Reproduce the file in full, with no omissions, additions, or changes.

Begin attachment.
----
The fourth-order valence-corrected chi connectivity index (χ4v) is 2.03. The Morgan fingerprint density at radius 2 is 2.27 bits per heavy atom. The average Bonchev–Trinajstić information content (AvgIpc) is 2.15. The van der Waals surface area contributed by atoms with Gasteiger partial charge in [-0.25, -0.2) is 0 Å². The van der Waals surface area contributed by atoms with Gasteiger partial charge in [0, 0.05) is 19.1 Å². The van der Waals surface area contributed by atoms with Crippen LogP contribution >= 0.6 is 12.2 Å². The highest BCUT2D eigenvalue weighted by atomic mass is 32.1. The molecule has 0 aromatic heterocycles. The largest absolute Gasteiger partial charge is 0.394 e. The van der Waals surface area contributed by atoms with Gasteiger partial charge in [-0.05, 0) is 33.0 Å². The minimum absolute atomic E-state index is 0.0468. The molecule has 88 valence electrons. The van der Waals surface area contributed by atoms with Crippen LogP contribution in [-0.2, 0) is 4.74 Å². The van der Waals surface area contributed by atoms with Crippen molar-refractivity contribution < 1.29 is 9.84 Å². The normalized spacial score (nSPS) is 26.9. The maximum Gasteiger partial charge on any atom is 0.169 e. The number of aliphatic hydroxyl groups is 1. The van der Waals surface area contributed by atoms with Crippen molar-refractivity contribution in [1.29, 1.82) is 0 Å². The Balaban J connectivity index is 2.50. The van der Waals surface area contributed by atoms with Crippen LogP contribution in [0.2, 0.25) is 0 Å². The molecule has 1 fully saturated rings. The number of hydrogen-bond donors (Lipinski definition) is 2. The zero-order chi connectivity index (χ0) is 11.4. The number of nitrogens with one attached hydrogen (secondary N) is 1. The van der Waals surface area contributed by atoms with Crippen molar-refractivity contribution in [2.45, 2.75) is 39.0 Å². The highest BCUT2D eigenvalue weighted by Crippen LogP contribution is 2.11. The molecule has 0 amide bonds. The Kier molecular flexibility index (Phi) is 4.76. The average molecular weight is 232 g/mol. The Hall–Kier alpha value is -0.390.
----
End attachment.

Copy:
The fourth-order valence-corrected chi connectivity index (χ4v) is 2.03. The Morgan fingerprint density at radius 2 is 2.27 bits per heavy atom. The average Bonchev–Trinajstić information content (AvgIpc) is 2.15. The van der Waals surface area contributed by atoms with Gasteiger partial charge in [-0.25, -0.2) is 0 Å². The van der Waals surface area contributed by atoms with Gasteiger partial charge in [0, 0.05) is 19.1 Å². The van der Waals surface area contributed by atoms with Crippen LogP contribution >= 0.6 is 12.2 Å². The highest BCUT2D eigenvalue weighted by atomic mass is 32.1. The molecule has 0 aromatic heterocycles. The largest absolute Gasteiger partial charge is 0.394 e. The van der Waals surface area contributed by atoms with Gasteiger partial charge in [-0.05, 0) is 33.0 Å². The minimum absolute atomic E-state index is 0.0468. The molecule has 88 valence electrons. The van der Waals surface area contributed by atoms with Crippen LogP contribution in [-0.2, 0) is 4.74 Å². The van der Waals surface area contributed by atoms with Crippen molar-refractivity contribution < 1.29 is 9.84 Å². The normalized spacial score (nSPS) is 26.9. The maximum Gasteiger partial charge on any atom is 0.169 e. The number of aliphatic hydroxyl groups is 1. The van der Waals surface area contributed by atoms with Crippen molar-refractivity contribution in [1.29, 1.82) is 0 Å². The Balaban J connectivity index is 2.50. The van der Waals surface area contributed by atoms with Crippen LogP contribution in [0.2, 0.25) is 0 Å². The molecule has 1 fully saturated rings. The number of hydrogen-bond donors (Lipinski definition) is 2. The zero-order chi connectivity index (χ0) is 11.4. The number of nitrogens with one attached hydrogen (secondary N) is 1. The van der Waals surface area contributed by atoms with Crippen molar-refractivity contribution in [2.45, 2.75) is 39.0 Å². The highest BCUT2D eigenvalue weighted by Crippen LogP contribution is 2.11. The molecule has 0 amide bonds. The Kier molecular flexibility index (Phi) is 4.76. The average molecular weight is 232 g/mol. The Hall–Kier alpha value is -0.390.